2022 Toyota RAV4 Prime Only Gets Filled Up Once Every 1 ½ Months, Is It Really That Efficient
Harutiun Hareyan's picture

2022 Toyota RAV4 Prime Only Gets Filled Up Once Every 1 ½ Months, Is It Really That Efficient?

Owners shared how many times they go to get gas in a 2022 Toyota RAV4 Prime, and it really is shocking. No more weekly trips to the gas station.
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When my 2012 Toyota Prius first came out, it was very efficient on the gas, and we would fill up ever 2-3 weeks with a daily commute of about 2 miles each trip plus other non-constant trips like shopping and such. Today, I fill my Prius up at the pump almost once a week with a lower working commute and less non-constant trips to shop and such.

However, with hybrid technology being better than ever and plug-in hybrids starting to take off in different shape of car, these plug-in hybrids also started to become a bit of a sensation post 2020. The new 2022 Toyota RAV4 Prime has a very long waiting time in places like Canada of almost 2 years! That’s reaching Tesla numbers. On the other hand, with gas prices reaching an all-time high and inflation through the roof, what are RAV4 Prime owners paying for a full tank and how far does it last them?

I asked this question on Facebook’s Official Toyota RAV4 Prime group and to my surprise, a lot of people said the same thing. Imad Salem said, “fill up once every month and a half / two months. Most of trips are local, but I do enjoy taking my family on small road trips on the weekends.”

2022 Toyota RAV4 Prime Only Gets Filled Up Once Every 1 ½ Months, Is It Really That Efficient

On average, most 2022 Toyota RAV4 Prime owners said they fill up every month to month and a half with regular local driving. Granted, if you live in a city, this may be longer considering you might be in EV mode most of the time in places like NYC.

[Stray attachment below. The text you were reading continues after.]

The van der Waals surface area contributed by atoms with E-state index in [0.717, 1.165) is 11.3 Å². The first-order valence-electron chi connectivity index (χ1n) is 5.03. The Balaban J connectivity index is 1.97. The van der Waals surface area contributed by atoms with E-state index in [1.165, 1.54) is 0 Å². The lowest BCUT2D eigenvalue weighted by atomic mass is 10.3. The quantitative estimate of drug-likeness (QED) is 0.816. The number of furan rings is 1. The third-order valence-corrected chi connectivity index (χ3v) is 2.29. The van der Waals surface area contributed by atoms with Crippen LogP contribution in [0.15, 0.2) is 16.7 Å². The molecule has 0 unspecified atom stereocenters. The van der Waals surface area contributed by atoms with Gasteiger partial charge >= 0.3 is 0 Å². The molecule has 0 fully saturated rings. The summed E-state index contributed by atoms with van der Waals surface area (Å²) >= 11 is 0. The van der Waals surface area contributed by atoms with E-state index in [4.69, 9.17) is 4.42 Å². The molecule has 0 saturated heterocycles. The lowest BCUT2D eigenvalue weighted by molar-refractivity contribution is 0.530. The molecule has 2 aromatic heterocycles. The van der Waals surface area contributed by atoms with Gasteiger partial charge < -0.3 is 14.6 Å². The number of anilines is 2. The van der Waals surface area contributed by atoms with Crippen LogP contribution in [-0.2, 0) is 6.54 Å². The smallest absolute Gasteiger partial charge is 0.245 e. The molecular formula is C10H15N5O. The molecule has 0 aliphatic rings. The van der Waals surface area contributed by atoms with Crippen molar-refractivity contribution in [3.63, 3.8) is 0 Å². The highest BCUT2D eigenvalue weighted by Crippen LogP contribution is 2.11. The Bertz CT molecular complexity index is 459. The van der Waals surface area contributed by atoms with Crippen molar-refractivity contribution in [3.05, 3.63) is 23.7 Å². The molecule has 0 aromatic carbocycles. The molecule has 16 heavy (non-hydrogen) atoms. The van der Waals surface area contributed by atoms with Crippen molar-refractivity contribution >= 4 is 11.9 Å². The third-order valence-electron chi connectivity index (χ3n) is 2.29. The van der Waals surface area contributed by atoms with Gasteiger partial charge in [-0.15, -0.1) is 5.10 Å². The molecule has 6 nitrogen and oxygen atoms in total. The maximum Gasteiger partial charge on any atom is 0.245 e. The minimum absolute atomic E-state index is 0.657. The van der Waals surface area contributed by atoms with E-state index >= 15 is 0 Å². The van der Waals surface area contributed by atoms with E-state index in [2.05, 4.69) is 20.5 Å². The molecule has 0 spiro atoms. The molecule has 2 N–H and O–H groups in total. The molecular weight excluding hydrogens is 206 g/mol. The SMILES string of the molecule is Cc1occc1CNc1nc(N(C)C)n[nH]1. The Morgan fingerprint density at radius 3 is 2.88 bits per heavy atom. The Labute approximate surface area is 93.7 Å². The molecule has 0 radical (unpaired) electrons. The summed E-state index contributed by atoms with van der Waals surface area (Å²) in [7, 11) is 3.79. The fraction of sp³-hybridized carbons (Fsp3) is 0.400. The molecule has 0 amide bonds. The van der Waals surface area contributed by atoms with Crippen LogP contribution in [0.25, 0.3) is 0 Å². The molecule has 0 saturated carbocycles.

Johnathan Hankin had a really good answer. He said, “I forgot, it’s been a few months.” It reminds me of those old Chevy Volt advertisements where they asked actors how much they filled up and one of the female actors said, “my car is so efficient that I literally forgot how to use the pump.” However, she said it in one of those Californian Mean Girls accents, so it made it 10x funnier.

Now with current trends saying that EV and plug-in hybrids are the future, how are we going to see more and more people drive these if the wait times in Canada are anywhere from 6 months to 3 years and one lady getting a wait time of 5 years? The answer is very simple. Toyota needs to see that the RAV4 Prime is not the only successful plug-in hybrid that sells. The Prius Prime did its job but I think Toyota needs to “prime-ify” more and more vehicles to reach people of different markets. Maybe a Tundra Prime or even a Sequoia Prime.

It's not a far reach for Toyota and I think that if they did follow through with this, then a lot more people would be driving plug-in hybrids.

By the way, if you have stranded OEM parts after modifying your car, check out my latest article on what you should do with those.

What do you think? How often do you fill up? Let us know in the comments below.

Harutiun Hareyan is reporting Toyota news at Torque News. His automotive interests and vast experience test-riding new cars give his stories a sense of authenticity and unique insights. Follow Harutiun on Twitter at @HareyanHarutiun for daily Toyota news.


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Comments

This is a point that most people do not know. Plug in hybrids are really EVs when you drive them less than their available EV range. In reality that means that (depending on your situation) you may rarely have to get gas. In my first Chevy Volt I averaged 171MPG, and the only gas used was for longer trips than 35-42 miles. And that meant most all of the time, because I had charging at work as well as home, so that doubled the EV range daily.
There is an elephant in the room that we should talk about. I have been considering a RAV 4 Prime XSE for some time now. The truth is I really can't buy one. First Toyota doesn't sell that car where I live. Second call a dealership in another state and they don't sell out of state. The dealers can't order one. If you think you are going to save money by buying one of these cars, think again. If you anticipate a federal tax credit think again. Some of these dealerships add a "market adjustment " of up to $15,000. In one fell swoop you just lost money. I believe these dealers are inviting government regulation. On top of consumers going through high gas prices and record inflation dealers are sticking it to the buyers. Not many car writers talk about the tough stuff just what a fine vehicle it is